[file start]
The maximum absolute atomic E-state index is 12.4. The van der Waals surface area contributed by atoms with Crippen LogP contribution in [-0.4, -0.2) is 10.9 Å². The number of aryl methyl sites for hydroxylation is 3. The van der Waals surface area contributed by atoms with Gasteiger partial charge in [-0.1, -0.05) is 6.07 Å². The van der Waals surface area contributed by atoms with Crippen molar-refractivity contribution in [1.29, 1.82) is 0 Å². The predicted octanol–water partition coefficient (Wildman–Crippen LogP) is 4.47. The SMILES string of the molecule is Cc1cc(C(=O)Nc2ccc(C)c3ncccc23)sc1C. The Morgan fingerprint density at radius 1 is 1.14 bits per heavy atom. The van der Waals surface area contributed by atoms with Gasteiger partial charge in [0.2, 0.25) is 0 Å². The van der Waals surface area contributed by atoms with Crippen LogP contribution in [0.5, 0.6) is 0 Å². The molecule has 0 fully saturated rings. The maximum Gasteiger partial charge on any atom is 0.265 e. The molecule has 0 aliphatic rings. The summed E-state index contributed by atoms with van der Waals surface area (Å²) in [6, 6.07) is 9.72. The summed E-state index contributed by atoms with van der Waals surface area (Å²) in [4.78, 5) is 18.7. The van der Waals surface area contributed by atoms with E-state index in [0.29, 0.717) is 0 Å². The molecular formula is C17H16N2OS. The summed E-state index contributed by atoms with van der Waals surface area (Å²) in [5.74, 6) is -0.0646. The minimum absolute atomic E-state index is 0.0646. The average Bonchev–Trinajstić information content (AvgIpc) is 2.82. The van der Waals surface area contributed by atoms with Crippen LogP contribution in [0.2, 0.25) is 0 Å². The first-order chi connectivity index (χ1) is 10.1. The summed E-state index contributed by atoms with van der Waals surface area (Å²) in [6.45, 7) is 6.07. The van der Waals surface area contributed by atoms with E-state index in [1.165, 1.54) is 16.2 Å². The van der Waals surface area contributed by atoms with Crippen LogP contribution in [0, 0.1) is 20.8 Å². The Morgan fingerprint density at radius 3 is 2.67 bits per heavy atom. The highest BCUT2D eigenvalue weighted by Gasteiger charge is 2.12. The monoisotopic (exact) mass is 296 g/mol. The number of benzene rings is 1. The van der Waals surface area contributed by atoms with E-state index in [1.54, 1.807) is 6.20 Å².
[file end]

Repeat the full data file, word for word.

The maximum absolute atomic E-state index is 12.4. The van der Waals surface area contributed by atoms with Crippen LogP contribution in [-0.4, -0.2) is 10.9 Å². The number of aryl methyl sites for hydroxylation is 3. The van der Waals surface area contributed by atoms with Gasteiger partial charge in [-0.1, -0.05) is 6.07 Å². The van der Waals surface area contributed by atoms with Crippen molar-refractivity contribution in [1.29, 1.82) is 0 Å². The predicted octanol–water partition coefficient (Wildman–Crippen LogP) is 4.47. The SMILES string of the molecule is Cc1cc(C(=O)Nc2ccc(C)c3ncccc23)sc1C. The Morgan fingerprint density at radius 1 is 1.14 bits per heavy atom. The van der Waals surface area contributed by atoms with Gasteiger partial charge in [0.2, 0.25) is 0 Å². The van der Waals surface area contributed by atoms with Crippen LogP contribution in [0.5, 0.6) is 0 Å². The molecule has 0 fully saturated rings. The maximum Gasteiger partial charge on any atom is 0.265 e. The molecule has 0 aliphatic rings. The summed E-state index contributed by atoms with van der Waals surface area (Å²) in [6, 6.07) is 9.72. The summed E-state index contributed by atoms with van der Waals surface area (Å²) in [4.78, 5) is 18.7. The van der Waals surface area contributed by atoms with E-state index in [0.29, 0.717) is 0 Å². The molecular formula is C17H16N2OS. The summed E-state index contributed by atoms with van der Waals surface area (Å²) in [5.74, 6) is -0.0646. The minimum absolute atomic E-state index is 0.0646. The average Bonchev–Trinajstić information content (AvgIpc) is 2.82. The van der Waals surface area contributed by atoms with Crippen LogP contribution in [0.2, 0.25) is 0 Å². The first-order chi connectivity index (χ1) is 10.1. The summed E-state index contributed by atoms with van der Waals surface area (Å²) in [6.45, 7) is 6.07. The van der Waals surface area contributed by atoms with E-state index in [1.165, 1.54) is 16.2 Å². The van der Waals surface area contributed by atoms with Crippen LogP contribution in [0, 0.1) is 20.8 Å². The Morgan fingerprint density at radius 3 is 2.67 bits per heavy atom. The highest BCUT2D eigenvalue weighted by Gasteiger charge is 2.12. The monoisotopic (exact) mass is 296 g/mol. The number of benzene rings is 1. The van der Waals surface area contributed by atoms with E-state index in [1.54, 1.807) is 6.20 Å².